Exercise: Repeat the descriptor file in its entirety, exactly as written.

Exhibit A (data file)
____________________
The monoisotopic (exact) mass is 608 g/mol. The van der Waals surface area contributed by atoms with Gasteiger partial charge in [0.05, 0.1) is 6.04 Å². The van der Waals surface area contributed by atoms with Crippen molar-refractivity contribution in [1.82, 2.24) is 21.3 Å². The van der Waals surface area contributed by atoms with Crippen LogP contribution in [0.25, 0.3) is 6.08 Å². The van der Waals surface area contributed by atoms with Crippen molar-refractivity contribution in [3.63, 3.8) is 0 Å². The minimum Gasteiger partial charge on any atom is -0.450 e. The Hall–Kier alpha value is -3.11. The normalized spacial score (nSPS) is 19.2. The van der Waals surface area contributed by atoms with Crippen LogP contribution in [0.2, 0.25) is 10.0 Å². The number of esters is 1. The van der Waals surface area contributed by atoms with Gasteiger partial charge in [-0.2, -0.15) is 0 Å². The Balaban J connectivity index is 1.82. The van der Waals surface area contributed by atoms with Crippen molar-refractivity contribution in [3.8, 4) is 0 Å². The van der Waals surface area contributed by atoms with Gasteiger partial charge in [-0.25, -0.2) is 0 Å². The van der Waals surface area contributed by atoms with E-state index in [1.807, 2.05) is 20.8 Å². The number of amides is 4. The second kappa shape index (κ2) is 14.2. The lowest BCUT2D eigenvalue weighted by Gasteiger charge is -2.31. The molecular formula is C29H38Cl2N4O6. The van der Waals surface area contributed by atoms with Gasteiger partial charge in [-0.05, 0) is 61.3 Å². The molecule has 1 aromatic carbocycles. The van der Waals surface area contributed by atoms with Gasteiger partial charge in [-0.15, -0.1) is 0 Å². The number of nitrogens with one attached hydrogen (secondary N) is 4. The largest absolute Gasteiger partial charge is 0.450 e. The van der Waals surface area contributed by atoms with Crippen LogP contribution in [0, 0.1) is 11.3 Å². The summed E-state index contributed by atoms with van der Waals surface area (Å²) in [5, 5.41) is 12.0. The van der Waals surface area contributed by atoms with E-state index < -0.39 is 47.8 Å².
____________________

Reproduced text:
The monoisotopic (exact) mass is 608 g/mol. The van der Waals surface area contributed by atoms with Gasteiger partial charge in [0.05, 0.1) is 6.04 Å². The van der Waals surface area contributed by atoms with Crippen molar-refractivity contribution in [1.82, 2.24) is 21.3 Å². The van der Waals surface area contributed by atoms with Crippen LogP contribution in [0.25, 0.3) is 6.08 Å². The van der Waals surface area contributed by atoms with Crippen molar-refractivity contribution in [3.63, 3.8) is 0 Å². The minimum Gasteiger partial charge on any atom is -0.450 e. The Hall–Kier alpha value is -3.11. The normalized spacial score (nSPS) is 19.2. The van der Waals surface area contributed by atoms with Crippen LogP contribution in [0.2, 0.25) is 10.0 Å². The number of esters is 1. The van der Waals surface area contributed by atoms with Gasteiger partial charge in [-0.2, -0.15) is 0 Å². The Balaban J connectivity index is 1.82. The van der Waals surface area contributed by atoms with Crippen molar-refractivity contribution in [3.8, 4) is 0 Å². The van der Waals surface area contributed by atoms with Gasteiger partial charge in [-0.25, -0.2) is 0 Å². The van der Waals surface area contributed by atoms with E-state index in [1.807, 2.05) is 20.8 Å². The number of amides is 4. The second kappa shape index (κ2) is 14.2. The lowest BCUT2D eigenvalue weighted by Gasteiger charge is -2.31. The molecular formula is C29H38Cl2N4O6. The van der Waals surface area contributed by atoms with Gasteiger partial charge in [-0.05, 0) is 61.3 Å². The molecule has 1 aromatic carbocycles. The van der Waals surface area contributed by atoms with Gasteiger partial charge in [-0.15, -0.1) is 0 Å². The number of nitrogens with one attached hydrogen (secondary N) is 4. The largest absolute Gasteiger partial charge is 0.450 e. The van der Waals surface area contributed by atoms with Crippen LogP contribution in [0, 0.1) is 11.3 Å². The summed E-state index contributed by atoms with van der Waals surface area (Å²) in [5, 5.41) is 12.0. The van der Waals surface area contributed by atoms with E-state index < -0.39 is 47.8 Å².